From the end of the 19th century, radical, anti-liberal nationalism – after serving as a basis for fascism throughout Europe and Nazism in Germany, and despite calling itself an ideology of national unity – essentially became an ideology of civil war. Hostility toward different categories of citizens, not just ethnic minorities but ideological adversaries, became a primary tool of nationalists. So it was in the past and so it is today in countries where vicious nationalism rules: From ostensibly democratic India, which abuses its minorities, to Poland and Hungary, to Benjamin Netanyahu’s Israel, which is consciously moving toward becoming an apartheid state.
In truth, the Israeli right, which maintains the settlements with their racist, backward rabbis, is much worse that the European nationalist right, which is wary of displaying open racism and anti-Semitism, lest it be accused of fostering an ideology akin to Nazism. Here we have no such problem because hey, we’re all Jews, and who would dare accuse a Jew of approximating the kind of Nazi ideology that preceded World War II? Therefore we get an education minister who is ignorant, not just on sexual matters but also of history, feeling no qualms about calling for the annexation of millions of Arabs while cynically denying them of political rights.
In all Europe, the pre-fascist and pre-Nazi nationalists were united in their hatred of human rights and enlightened principles, of socialists, intellectuals, pluralism and democratic government based on a division of authority. The Polish government and the Netanyahu government are similar not only because both foster hatred among their citizens as a tool of governing, but because they are both promoting a historical fabrication industry on a colossal scale.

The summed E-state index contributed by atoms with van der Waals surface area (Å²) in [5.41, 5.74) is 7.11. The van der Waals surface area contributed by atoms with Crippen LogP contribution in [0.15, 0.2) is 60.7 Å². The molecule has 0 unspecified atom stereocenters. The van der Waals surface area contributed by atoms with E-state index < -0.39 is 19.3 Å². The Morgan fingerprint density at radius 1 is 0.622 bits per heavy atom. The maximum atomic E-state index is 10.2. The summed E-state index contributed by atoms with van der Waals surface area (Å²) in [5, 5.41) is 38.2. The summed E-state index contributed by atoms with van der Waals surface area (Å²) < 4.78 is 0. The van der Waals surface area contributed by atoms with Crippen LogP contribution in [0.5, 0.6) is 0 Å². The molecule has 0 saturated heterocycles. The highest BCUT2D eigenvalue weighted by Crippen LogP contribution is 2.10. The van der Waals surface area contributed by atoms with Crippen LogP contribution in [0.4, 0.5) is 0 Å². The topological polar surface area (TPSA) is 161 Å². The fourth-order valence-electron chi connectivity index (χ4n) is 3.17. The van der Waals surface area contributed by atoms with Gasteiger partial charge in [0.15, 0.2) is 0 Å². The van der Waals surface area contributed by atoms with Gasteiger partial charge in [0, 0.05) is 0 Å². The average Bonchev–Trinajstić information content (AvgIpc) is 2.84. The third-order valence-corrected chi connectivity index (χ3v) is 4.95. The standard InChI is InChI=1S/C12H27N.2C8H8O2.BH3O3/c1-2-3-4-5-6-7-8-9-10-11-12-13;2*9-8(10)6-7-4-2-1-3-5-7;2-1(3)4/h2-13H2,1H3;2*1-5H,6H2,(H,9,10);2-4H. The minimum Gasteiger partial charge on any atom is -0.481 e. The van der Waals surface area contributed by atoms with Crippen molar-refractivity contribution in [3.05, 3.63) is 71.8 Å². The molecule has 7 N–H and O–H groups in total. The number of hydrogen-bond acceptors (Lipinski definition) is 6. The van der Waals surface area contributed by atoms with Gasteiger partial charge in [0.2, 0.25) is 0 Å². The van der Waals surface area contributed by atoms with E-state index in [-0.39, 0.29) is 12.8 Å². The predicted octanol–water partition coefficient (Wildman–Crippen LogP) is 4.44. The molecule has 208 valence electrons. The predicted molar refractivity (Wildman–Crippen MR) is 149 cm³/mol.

It is thus highly significant that radical nationalism, which fueled Europe’s disaster in the 20th century, developed not only in Germany in the form of revolutionary conservatism but also in the France of the human rights revolution of 1789. The Jews were its greatest victims but not its only victims. Anti-Semitism was not an accident that happened to European history, nor did fascism and Nazism suddenly land from outer space.
The craft of lying and fabrication is an accepted operating method by radical nationalists for inventing a narrative that meets the needs of nationalist politics. Anything goes for the sake of establishing this narrative – from censoring archives, as is the case here, to unprecedented legislation that distorts history, as in Poland (and supported by Israel). Even if everyone knows that atrocities occurred in the War of Independence, the Haaretz investigative report showed us that the Israeli government, like the Polish government, is not only working to conceal facts, but also to ensure that today’s governmental fabrication becomes tomorrow’s truth. Following in the ways of the Poles is a triple betrayal: of the Holocaust’s legacy, of the fight against anti-Semitism and of historical truth.
Just as the Poles define anti-Semitism to suit the needs of their national narrative – to their thinking, the nationalist underground that refused to help Jews was not in the least anti-Semitic – so, too, the Israeli right has invented its own definition: Any criticism of Israel; of the occupation; of the call to annex millions of people in total disregard of their desires, their identity and their rights; and of the Bible as the basis for our claim to the territory – is anti-Semitic. The same goes, of course, for a boycott of the settlements and their products, of West Bank tourism and its “university”: Likening such a legitimate political act with anti-Semitism is just another fabrication of Jewish history for the sake of Israeli nationalist politics.